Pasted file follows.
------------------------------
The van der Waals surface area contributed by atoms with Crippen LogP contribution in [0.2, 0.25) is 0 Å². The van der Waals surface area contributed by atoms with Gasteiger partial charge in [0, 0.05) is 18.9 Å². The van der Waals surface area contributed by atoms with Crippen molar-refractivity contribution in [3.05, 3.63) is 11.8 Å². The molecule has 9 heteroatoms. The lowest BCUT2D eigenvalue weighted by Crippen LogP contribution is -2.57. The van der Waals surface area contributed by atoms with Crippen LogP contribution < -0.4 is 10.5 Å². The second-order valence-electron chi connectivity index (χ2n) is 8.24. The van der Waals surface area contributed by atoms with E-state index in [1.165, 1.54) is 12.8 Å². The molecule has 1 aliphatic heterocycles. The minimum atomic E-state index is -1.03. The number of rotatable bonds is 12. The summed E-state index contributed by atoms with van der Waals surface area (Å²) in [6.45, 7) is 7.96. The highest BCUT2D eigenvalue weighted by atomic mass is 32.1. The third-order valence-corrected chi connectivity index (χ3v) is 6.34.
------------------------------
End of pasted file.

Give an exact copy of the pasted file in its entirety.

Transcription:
The van der Waals surface area contributed by atoms with Crippen LogP contribution in [0.2, 0.25) is 0 Å². The van der Waals surface area contributed by atoms with Gasteiger partial charge in [0, 0.05) is 18.9 Å². The van der Waals surface area contributed by atoms with Crippen molar-refractivity contribution in [3.05, 3.63) is 11.8 Å². The molecule has 9 heteroatoms. The lowest BCUT2D eigenvalue weighted by Crippen LogP contribution is -2.57. The van der Waals surface area contributed by atoms with Crippen LogP contribution < -0.4 is 10.5 Å². The second-order valence-electron chi connectivity index (χ2n) is 8.24. The van der Waals surface area contributed by atoms with E-state index in [1.165, 1.54) is 12.8 Å². The molecule has 1 aliphatic heterocycles. The minimum atomic E-state index is -1.03. The number of rotatable bonds is 12. The summed E-state index contributed by atoms with van der Waals surface area (Å²) in [6.45, 7) is 7.96. The highest BCUT2D eigenvalue weighted by atomic mass is 32.1. The third-order valence-corrected chi connectivity index (χ3v) is 6.34.